Roasted beef tri-tip with heritage rub
Food & Drink Features

Beyond the prime cut

What to know about quality beef and tasty new ways to enjoy it.
Nana Ozaeta | Nov 08 2018

Beef is not a rare commodity. You can pick up frozen short ribs at the supermarket or order a whole tenderloin from your local butcher. It’s on the menu of most every restaurant, from streetside burger joint to fancy steakhouse. But then, we end up using the same old cuts, and cooking it the same old ways. But there’s so much more than what we know and taste. That’s what I learned when I flew to Canada for a week-long food tour of Calgary in Alberta Province together with Metro Channel’s FoodPrints team and host Sandy Daza.

We visited the Canadian Beef Centre of Excellence headquartered in Calgary where our eyes (and palates) were opened to the many other possibilities of beef, beyond the familiar. As Executive Director and chef Mathieu Paré explained, this world-class facility in Calgary—boasting a fully-equipped demo kitchen and butchery or meat lab—is all about “creating innovations in cutting and in culinary” as a way to showcase and market Canadian beef excellence to the rest of the world.

Chefs Yoshi and Ben prepping at the demo kitchen of the Canadian Beef Centre of Excellence
President of Canada Beef (and proudly Canadian-Filipino) Francis Andres with, from left, Sandy Daza, Chef Mathieu Paré, and Technical Manager and master butcher Abe Van Melle

How do you choose the best quality beef?

It makes sense, first of all, to know where your beef comes from, and in the case of Canadian beef, that means cattle raised sustainably, processed safely, and graded strictly. The Canadian beef grading system is similar to the more prevalent US system, with only 2% of beef graded Prime, followed by AAA, AA, and A grades. With that in mind, here’s what to look for when you’re in search of quality beef:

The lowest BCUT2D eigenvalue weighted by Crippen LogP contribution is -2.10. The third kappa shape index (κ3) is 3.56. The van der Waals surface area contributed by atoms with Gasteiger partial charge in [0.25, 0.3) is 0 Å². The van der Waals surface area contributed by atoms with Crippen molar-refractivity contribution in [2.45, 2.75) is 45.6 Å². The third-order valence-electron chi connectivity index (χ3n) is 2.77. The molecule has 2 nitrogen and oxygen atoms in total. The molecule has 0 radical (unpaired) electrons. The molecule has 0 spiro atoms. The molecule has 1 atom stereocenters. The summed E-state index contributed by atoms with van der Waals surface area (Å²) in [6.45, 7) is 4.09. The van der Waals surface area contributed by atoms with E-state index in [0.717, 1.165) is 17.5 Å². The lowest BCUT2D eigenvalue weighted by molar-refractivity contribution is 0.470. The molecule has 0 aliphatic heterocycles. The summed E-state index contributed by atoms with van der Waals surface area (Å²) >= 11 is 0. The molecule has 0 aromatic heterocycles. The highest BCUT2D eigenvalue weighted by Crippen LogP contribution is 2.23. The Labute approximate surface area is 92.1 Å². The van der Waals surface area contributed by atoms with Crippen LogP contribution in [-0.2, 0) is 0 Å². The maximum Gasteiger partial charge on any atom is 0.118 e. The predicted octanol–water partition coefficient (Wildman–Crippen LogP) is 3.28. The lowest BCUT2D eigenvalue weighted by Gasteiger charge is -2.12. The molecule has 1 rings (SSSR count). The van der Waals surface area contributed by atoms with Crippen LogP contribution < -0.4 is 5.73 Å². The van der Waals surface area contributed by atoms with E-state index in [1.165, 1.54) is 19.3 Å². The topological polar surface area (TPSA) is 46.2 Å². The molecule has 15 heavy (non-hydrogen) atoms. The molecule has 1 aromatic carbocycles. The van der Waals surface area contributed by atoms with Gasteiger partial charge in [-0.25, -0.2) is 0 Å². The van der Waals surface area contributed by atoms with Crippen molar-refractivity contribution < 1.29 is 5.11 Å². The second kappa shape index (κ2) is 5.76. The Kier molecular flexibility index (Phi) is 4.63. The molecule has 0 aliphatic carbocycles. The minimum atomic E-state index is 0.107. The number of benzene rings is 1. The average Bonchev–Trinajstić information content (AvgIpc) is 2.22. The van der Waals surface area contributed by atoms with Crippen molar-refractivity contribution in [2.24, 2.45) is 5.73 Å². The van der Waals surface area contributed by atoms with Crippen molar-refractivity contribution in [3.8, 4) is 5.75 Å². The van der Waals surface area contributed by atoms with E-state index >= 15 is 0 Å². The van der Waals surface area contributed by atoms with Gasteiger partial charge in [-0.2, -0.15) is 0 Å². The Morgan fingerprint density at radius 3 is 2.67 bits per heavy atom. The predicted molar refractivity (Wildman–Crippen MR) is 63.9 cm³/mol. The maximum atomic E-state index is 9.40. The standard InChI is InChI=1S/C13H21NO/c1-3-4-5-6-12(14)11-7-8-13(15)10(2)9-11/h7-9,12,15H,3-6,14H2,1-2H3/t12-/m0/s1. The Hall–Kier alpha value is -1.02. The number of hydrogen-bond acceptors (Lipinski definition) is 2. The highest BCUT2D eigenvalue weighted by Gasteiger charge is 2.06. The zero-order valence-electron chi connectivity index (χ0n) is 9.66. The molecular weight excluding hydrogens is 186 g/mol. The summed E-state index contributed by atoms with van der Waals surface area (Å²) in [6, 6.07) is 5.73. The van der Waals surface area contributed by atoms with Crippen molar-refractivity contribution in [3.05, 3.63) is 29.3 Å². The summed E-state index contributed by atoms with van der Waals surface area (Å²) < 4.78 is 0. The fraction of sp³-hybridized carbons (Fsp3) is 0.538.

Click on the image below for slideshow

MARBLING gives beef much of its juiciness, as seen in this prime rib. Marbling refers to the natural fat inside the muscle, with beef graded Prime having the most marbling. 

MEAT COLOR should be a bright, cherry red with no dark “cutters” which indicate that the animal may have been stressed. While beef with dark purplish color is safe to eat, it tends to reduce shelf life. 

FAT COLOR should be white since most Canadian cattle is fed barley and wheat. Yellow fat can indicate that the animal is older in age (unless it has been fed corn). 

TEXTURE should be fairly firm, as seen in this pot roast. If it’s too soft, the meat is difficult to grill and won’t cut so well. 

Creative ways with beef

Dine at a steakhouse and you’ll probably end up choosing a ribeye, porterhouse, prime rib, or perhaps a tenderloin. These are just some of the “prime” cuts that command the steepest prices. Why? Because they tend to be more tender, with less connective tissue to toughen the meat. But at the Centre, we found out that beef is so much more than just those prime cuts, even extending up to dessert!

Cutting steaks out of chuck roll